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I am using Maple to compute the Smith normal form (SNF) of a $120 \times 120$ matrix and it seems that I will never get an answer back. I have checked my code for small cases and I believe that it is correct. When I try to compute the SNF for a $24 \times 24$ matrix, the real time and CPU time are about 0.1~0.2 seconds. I don't think it will take more than 3 hours for a $100 \times 100$ matrix. I have also tried it on several operating systems and the results are similar.

Anyway, what is the approximate time complexity of the computation time of SNF? Is there a limit for the matrix size in Maple to do SNF?

Thank you so much!

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    $\begingroup$ Just for comparison, you may like to test matsnf() function in the freeware PARI/GP: pari.math.u-bordeaux.fr $\endgroup$ – Max Alekseyev Jun 1 '15 at 7:27
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    $\begingroup$ When you say you checked your code, do you mean that you coded a complete SNF algorithm yourself? That would not be a good idea at all! $\endgroup$ – Derek Holt Jun 1 '15 at 10:16
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    $\begingroup$ For a 120 x 120 matrix of random integers (as produced by RandomMatrix), Maple's SmithForm took 1.338 seconds. $\endgroup$ – Robert Israel Jun 1 '15 at 15:33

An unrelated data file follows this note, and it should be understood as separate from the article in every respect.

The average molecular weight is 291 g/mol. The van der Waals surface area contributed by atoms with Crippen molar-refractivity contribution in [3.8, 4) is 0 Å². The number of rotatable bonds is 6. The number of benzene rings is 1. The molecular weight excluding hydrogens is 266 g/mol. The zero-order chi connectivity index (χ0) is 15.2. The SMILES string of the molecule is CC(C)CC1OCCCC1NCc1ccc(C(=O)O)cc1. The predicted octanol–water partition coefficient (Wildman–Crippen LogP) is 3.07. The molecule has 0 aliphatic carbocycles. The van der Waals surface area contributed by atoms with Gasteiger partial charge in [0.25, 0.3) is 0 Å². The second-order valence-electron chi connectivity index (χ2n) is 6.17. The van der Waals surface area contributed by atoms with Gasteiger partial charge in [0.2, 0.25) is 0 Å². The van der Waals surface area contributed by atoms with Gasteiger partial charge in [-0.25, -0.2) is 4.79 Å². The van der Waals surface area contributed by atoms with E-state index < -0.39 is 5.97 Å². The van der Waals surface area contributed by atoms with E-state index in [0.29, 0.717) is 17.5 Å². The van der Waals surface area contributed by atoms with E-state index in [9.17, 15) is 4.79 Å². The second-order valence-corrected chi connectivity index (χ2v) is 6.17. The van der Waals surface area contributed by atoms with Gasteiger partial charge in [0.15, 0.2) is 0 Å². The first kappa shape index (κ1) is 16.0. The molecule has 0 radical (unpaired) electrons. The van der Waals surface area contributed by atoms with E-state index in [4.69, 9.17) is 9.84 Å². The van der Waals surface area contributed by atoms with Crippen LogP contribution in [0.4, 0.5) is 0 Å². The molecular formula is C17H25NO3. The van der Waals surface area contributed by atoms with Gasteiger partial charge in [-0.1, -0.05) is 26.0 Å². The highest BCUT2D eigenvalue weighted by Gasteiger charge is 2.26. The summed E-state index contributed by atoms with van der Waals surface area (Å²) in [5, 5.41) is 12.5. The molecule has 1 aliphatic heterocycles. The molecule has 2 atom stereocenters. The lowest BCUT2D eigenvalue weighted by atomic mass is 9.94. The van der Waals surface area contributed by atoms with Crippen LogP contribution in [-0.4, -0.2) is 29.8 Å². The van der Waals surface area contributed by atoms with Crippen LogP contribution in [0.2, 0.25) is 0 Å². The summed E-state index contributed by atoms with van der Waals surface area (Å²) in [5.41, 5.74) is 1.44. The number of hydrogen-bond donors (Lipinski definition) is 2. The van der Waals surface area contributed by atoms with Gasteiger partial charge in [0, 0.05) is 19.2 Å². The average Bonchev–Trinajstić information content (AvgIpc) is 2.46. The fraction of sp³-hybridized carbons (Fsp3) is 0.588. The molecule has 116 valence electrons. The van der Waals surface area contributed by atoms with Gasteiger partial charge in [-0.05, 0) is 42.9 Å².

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    $\begingroup$ I am looking at matrices with polynomial entries. Sorry for the confusion. I am using the SNF functions provided by linear-algebra package. $\endgroup$ – Yibo Gao Jun 1 '15 at 17:34
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    $\begingroup$ For any large (and important) computation, you should consider checking multiple CAS's against each other. Eg Mathematica and Sage in addition to Maple. $\endgroup$ – Sam Nead Jul 31 '15 at 16:33
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(Dense) Smith Normal Form is theoretically computable in $O(\|A\| \log \|A\| N^4\log N)$ time (Arne Storjohann, 1996). Storjohann was at Waterloo at the time, so I would not be surprised if that is the algorithm Maple uses. Sparse SNF is much faster.

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